“It’s like having a friend I can carry around in my pocket…”

I snatched this from Donya Lynne on Facebook, who was sharing it from someone else:

This is the part where the silence fills the room.

I can’t think of any time when I thought to myself, “I’m never writing another book,” but that may be because I take my sweet time.

The part that really grabs me is the last one: “I miss writing my book.”

There’s a feeling that comes with the completion of a major writing project—just the first draft— that’s difficult to compare to any other endeavor.

I still remember the day I finished the rough draft of Charlinder’s Walk. It was May 23rd, 2008. I don’t recall the exact time, but it was mid-afternoon when I wrote out the final sentence. (Which, incidentally, is still there but no longer the final sentence.) I knew there would be a wait of several months before I could start editing; the computer I was using at the time was deeply compromised and just functional enough for word processing, but for revising, I would need something a lot more stable, so I had to wait until I was safely home from my Peace Corps assignment and back to my trusty old desktop. (Which, incidentally, has long since passed on to Computer Heaven, but it was good enough to get the job done at the time.)

There I was, just about a month away from finishing up my time in Albania, my volunteering had atrophied down to a handful of tutoring students, I had to leave the house and pay by the hour to get online, and suddenly my big project that had kept me occupied since July of 2006 was all finished.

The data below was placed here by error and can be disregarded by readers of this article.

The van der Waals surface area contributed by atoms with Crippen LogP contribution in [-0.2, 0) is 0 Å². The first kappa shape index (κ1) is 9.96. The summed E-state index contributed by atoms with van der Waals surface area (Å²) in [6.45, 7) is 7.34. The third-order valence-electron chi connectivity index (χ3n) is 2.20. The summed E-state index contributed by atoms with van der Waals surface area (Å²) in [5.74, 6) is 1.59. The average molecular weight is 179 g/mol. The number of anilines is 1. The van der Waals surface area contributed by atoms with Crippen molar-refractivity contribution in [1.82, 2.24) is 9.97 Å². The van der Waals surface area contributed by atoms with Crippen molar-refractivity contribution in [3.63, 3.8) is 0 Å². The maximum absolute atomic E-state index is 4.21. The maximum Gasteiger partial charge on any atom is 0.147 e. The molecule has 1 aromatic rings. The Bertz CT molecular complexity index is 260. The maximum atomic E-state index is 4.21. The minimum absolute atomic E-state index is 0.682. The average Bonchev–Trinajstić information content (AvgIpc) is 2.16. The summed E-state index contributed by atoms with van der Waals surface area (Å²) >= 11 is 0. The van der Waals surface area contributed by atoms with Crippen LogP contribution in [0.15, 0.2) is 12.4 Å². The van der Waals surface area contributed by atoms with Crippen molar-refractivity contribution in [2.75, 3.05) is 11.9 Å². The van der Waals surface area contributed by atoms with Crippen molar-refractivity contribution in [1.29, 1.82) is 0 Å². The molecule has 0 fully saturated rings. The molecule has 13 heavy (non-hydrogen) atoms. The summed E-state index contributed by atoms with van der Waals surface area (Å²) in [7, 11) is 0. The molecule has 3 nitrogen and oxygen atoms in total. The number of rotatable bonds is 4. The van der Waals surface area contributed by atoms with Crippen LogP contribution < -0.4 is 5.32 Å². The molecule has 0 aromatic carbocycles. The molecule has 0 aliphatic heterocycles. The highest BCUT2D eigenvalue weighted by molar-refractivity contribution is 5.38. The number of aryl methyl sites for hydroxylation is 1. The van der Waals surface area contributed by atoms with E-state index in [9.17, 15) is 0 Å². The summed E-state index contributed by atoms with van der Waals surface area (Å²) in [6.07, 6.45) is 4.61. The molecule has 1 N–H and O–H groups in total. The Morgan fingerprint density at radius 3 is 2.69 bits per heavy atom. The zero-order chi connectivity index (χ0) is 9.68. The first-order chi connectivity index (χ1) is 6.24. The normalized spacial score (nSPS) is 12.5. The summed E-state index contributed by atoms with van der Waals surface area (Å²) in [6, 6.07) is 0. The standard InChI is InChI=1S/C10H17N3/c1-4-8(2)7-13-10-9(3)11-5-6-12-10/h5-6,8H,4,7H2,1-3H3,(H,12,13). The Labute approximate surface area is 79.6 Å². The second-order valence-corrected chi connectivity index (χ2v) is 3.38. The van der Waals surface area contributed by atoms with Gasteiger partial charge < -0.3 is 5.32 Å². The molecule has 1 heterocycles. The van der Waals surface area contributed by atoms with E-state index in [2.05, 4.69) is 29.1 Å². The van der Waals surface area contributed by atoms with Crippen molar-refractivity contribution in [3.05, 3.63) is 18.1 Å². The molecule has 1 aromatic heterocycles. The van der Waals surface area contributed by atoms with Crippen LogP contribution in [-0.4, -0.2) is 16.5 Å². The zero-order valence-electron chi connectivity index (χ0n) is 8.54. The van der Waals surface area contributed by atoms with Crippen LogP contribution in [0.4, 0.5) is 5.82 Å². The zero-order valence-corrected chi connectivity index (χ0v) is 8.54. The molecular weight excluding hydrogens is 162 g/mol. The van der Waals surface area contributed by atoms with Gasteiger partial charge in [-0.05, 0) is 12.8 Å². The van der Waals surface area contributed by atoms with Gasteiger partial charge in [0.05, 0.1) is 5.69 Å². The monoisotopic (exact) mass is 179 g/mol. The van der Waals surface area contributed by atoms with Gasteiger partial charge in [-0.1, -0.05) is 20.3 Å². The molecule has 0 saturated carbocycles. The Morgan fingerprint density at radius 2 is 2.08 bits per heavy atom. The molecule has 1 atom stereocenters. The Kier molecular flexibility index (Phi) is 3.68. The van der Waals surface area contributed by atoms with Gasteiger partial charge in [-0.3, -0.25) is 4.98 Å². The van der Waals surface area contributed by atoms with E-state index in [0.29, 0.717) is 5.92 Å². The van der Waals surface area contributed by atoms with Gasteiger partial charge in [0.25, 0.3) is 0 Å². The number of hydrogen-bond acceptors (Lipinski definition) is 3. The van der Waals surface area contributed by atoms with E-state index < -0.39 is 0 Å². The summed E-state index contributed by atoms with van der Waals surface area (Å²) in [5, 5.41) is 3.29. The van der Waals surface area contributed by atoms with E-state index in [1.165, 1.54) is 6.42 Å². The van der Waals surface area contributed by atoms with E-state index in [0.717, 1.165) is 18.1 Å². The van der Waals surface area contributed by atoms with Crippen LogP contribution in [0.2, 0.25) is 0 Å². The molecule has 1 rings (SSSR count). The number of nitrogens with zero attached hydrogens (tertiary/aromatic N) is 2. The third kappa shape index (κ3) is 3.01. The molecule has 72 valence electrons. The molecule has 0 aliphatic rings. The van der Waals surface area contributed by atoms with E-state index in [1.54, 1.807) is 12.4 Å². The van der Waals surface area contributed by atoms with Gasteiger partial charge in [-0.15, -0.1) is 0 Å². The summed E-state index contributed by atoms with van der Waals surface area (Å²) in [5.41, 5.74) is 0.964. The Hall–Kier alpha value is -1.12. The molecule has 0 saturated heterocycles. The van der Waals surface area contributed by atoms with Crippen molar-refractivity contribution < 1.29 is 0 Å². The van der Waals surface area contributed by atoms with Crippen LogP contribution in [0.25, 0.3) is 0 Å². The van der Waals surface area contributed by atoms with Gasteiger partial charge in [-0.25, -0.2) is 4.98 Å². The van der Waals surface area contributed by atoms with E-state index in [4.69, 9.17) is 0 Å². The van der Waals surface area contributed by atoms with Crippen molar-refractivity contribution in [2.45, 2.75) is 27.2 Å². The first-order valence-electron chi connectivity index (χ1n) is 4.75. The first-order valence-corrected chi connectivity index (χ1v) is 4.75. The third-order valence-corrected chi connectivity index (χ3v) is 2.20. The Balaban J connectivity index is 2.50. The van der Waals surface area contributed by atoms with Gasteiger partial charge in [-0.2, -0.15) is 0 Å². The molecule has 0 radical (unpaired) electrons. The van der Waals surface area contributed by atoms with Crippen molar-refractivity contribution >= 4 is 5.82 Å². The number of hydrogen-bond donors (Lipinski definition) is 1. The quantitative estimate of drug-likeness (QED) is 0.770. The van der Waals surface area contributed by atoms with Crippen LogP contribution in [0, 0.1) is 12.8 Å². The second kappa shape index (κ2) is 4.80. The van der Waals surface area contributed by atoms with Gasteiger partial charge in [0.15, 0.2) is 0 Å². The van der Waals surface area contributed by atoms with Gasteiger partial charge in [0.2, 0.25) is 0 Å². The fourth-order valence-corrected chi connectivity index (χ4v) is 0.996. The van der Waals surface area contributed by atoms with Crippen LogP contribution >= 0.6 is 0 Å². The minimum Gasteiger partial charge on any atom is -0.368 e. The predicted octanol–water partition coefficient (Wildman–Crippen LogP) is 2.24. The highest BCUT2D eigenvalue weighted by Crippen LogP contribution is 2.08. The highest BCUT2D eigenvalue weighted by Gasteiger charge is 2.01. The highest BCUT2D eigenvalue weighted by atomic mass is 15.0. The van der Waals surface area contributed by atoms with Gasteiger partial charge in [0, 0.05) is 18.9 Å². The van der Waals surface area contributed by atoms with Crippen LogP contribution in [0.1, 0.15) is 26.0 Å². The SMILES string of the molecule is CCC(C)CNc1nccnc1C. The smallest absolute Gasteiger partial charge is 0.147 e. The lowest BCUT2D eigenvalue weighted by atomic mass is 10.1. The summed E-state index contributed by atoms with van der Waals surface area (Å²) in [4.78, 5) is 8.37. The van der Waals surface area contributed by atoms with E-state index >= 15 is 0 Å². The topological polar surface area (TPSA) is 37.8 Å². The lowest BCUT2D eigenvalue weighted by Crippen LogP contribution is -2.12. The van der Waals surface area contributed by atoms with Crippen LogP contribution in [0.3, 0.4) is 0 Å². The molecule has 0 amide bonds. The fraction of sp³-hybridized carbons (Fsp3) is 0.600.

I recall spending a lot of time over the following several days, sort of wandering aimlessly around the house and wondering what the heck I was supposed to be doing with all this free time.

This is not particular to the isolation and boredom of a PC assignment; I had a similar experience with finishing my Harry Potter shipping essays while comfortably housed and employed here in Maryland. When I decided to write a shipping essay for HP fandom, it was not just a handful of paragraphs slapped together; it was Very Serious Business. After spending months working on a project, I would feel its absence when it was finished. You know how, in HP2, Tom Riddle very creepily quotes Ginny Weasley as having said that his diary was “like having a friend I can carry around in my pocket”?

Writing a book is like having a friend you can carry around in your bag. It’s a friend that always has time for you. It might not be the most cooperative companion, but it’ll go wherever you go. When you finish writing the book, that friend is no longer able to hang out with you. True, the rough draft isn’t the end, but there’s a lag time between the rough draft completion and the beginning of revision, and that lag time is the most bizarrely empty time in the life of a writer. Also, when you do start revising, the relationship between writer and book radically changes tone. In my experience, a book under revision is less like a friend and more like a highly intelligent but badly behaved child who needs a lot of attention before he’s presentable in polite company.

On that day in May of 2008, I had some books to read from the volunteer library, and that helped fill up the hours, but they didn’t fill the absence. I’d also read books while writing the novel; I read the entire Lord of the Rings trilogy for the first time, The Prince of Tides, Wicked, Julie & Julia, and others. There were a couple of books that I saved up as a reward for finishing the rough draft, but they didn’t really alleviate that feeling of, “Holy shit. That just happened.”

It’s been too long since I had that experience. In the years between finishing the first draft and self-publishing, I also wrote the rough draft of User Assembly, which remains very rough, and began planning Fait Accompli, but that’s neither here nor there. There’s been a lot of “life gets in the way” in the ensuing years. This graphic has started me thinking about how nice it would be to finish another book. I’ve been sick this week, which has sapped my concentration, and I have a hectic weekend coming up, so I don’t expect much in terms of productivity. However, Fait Accompli and Book 4 are still at the “good friends in my bag” stage. I’d like to stop taking them for granted and spend more time with them.